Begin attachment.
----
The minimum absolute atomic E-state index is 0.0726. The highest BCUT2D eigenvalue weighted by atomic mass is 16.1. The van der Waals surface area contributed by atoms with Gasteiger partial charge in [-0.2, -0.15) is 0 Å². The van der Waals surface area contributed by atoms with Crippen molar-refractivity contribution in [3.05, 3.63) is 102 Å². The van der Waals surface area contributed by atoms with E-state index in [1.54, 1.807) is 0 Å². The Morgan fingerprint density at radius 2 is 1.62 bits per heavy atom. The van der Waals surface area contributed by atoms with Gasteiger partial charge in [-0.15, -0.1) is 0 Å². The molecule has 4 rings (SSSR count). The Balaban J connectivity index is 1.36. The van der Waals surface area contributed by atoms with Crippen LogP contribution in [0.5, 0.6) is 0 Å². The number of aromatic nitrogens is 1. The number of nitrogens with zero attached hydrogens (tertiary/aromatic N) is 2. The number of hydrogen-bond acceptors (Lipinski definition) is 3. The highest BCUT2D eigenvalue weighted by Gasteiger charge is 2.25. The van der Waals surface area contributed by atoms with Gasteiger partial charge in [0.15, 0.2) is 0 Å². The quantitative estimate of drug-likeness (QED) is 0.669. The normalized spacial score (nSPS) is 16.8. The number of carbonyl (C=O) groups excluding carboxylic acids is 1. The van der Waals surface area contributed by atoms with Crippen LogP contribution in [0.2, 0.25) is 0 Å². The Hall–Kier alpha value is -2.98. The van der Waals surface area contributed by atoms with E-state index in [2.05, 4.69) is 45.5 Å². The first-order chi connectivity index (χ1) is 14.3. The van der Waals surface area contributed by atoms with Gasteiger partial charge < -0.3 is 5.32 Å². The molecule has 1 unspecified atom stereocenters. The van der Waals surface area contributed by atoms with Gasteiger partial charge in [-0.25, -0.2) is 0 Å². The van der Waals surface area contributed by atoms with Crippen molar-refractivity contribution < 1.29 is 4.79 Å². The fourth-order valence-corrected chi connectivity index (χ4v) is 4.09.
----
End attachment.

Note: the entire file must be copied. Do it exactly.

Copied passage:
The minimum absolute atomic E-state index is 0.0726. The highest BCUT2D eigenvalue weighted by atomic mass is 16.1. The van der Waals surface area contributed by atoms with Gasteiger partial charge in [-0.2, -0.15) is 0 Å². The van der Waals surface area contributed by atoms with Crippen molar-refractivity contribution in [3.05, 3.63) is 102 Å². The van der Waals surface area contributed by atoms with E-state index in [1.54, 1.807) is 0 Å². The Morgan fingerprint density at radius 2 is 1.62 bits per heavy atom. The van der Waals surface area contributed by atoms with Gasteiger partial charge in [-0.15, -0.1) is 0 Å². The molecule has 4 rings (SSSR count). The Balaban J connectivity index is 1.36. The van der Waals surface area contributed by atoms with Crippen LogP contribution in [0.5, 0.6) is 0 Å². The number of aromatic nitrogens is 1. The number of nitrogens with zero attached hydrogens (tertiary/aromatic N) is 2. The number of hydrogen-bond acceptors (Lipinski definition) is 3. The highest BCUT2D eigenvalue weighted by Gasteiger charge is 2.25. The van der Waals surface area contributed by atoms with Gasteiger partial charge in [0.15, 0.2) is 0 Å². The quantitative estimate of drug-likeness (QED) is 0.669. The normalized spacial score (nSPS) is 16.8. The number of carbonyl (C=O) groups excluding carboxylic acids is 1. The van der Waals surface area contributed by atoms with Crippen LogP contribution in [0.2, 0.25) is 0 Å². The Hall–Kier alpha value is -2.98. The van der Waals surface area contributed by atoms with E-state index in [2.05, 4.69) is 45.5 Å². The first-order chi connectivity index (χ1) is 14.3. The van der Waals surface area contributed by atoms with Gasteiger partial charge < -0.3 is 5.32 Å². The molecule has 1 unspecified atom stereocenters. The van der Waals surface area contributed by atoms with Gasteiger partial charge in [-0.25, -0.2) is 0 Å². The van der Waals surface area contributed by atoms with Crippen molar-refractivity contribution < 1.29 is 4.79 Å². The fourth-order valence-corrected chi connectivity index (χ4v) is 4.09.